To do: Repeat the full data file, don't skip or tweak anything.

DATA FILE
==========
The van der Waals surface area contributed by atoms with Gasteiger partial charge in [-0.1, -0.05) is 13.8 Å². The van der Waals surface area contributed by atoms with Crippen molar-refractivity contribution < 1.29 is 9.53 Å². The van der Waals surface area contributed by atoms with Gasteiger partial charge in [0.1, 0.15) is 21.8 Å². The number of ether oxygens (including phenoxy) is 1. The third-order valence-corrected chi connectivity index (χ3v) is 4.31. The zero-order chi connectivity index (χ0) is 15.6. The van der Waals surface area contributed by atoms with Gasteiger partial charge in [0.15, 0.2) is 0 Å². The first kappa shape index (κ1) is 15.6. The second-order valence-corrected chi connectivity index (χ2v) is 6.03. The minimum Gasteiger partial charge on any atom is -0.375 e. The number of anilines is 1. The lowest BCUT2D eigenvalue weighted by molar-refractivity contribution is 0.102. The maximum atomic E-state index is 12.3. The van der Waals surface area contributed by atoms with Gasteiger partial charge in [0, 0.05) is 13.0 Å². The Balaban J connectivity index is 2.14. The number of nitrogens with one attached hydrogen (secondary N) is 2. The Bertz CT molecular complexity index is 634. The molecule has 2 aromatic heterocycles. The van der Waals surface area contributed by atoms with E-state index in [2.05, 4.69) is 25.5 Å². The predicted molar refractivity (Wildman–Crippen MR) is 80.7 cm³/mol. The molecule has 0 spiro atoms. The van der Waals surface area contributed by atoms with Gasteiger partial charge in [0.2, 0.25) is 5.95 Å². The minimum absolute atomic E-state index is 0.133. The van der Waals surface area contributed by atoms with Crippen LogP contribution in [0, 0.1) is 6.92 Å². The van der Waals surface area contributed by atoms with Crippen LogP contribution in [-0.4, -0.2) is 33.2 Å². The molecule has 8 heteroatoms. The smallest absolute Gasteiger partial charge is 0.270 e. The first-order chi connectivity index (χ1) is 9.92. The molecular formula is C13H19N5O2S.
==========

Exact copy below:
The van der Waals surface area contributed by atoms with Gasteiger partial charge in [-0.1, -0.05) is 13.8 Å². The van der Waals surface area contributed by atoms with Crippen molar-refractivity contribution < 1.29 is 9.53 Å². The van der Waals surface area contributed by atoms with Gasteiger partial charge in [0.1, 0.15) is 21.8 Å². The number of ether oxygens (including phenoxy) is 1. The third-order valence-corrected chi connectivity index (χ3v) is 4.31. The zero-order chi connectivity index (χ0) is 15.6. The van der Waals surface area contributed by atoms with Gasteiger partial charge in [0.15, 0.2) is 0 Å². The first kappa shape index (κ1) is 15.6. The second-order valence-corrected chi connectivity index (χ2v) is 6.03. The minimum Gasteiger partial charge on any atom is -0.375 e. The number of anilines is 1. The lowest BCUT2D eigenvalue weighted by molar-refractivity contribution is 0.102. The maximum atomic E-state index is 12.3. The van der Waals surface area contributed by atoms with Gasteiger partial charge in [0, 0.05) is 13.0 Å². The Balaban J connectivity index is 2.14. The number of nitrogens with one attached hydrogen (secondary N) is 2. The Bertz CT molecular complexity index is 634. The molecule has 2 aromatic heterocycles. The van der Waals surface area contributed by atoms with E-state index in [2.05, 4.69) is 25.5 Å². The predicted molar refractivity (Wildman–Crippen MR) is 80.7 cm³/mol. The molecule has 0 spiro atoms. The van der Waals surface area contributed by atoms with Gasteiger partial charge in [0.2, 0.25) is 5.95 Å². The minimum absolute atomic E-state index is 0.133. The van der Waals surface area contributed by atoms with Crippen LogP contribution in [0, 0.1) is 6.92 Å². The van der Waals surface area contributed by atoms with Crippen LogP contribution in [-0.4, -0.2) is 33.2 Å². The molecule has 8 heteroatoms. The smallest absolute Gasteiger partial charge is 0.270 e. The first-order chi connectivity index (χ1) is 9.92. The molecular formula is C13H19N5O2S.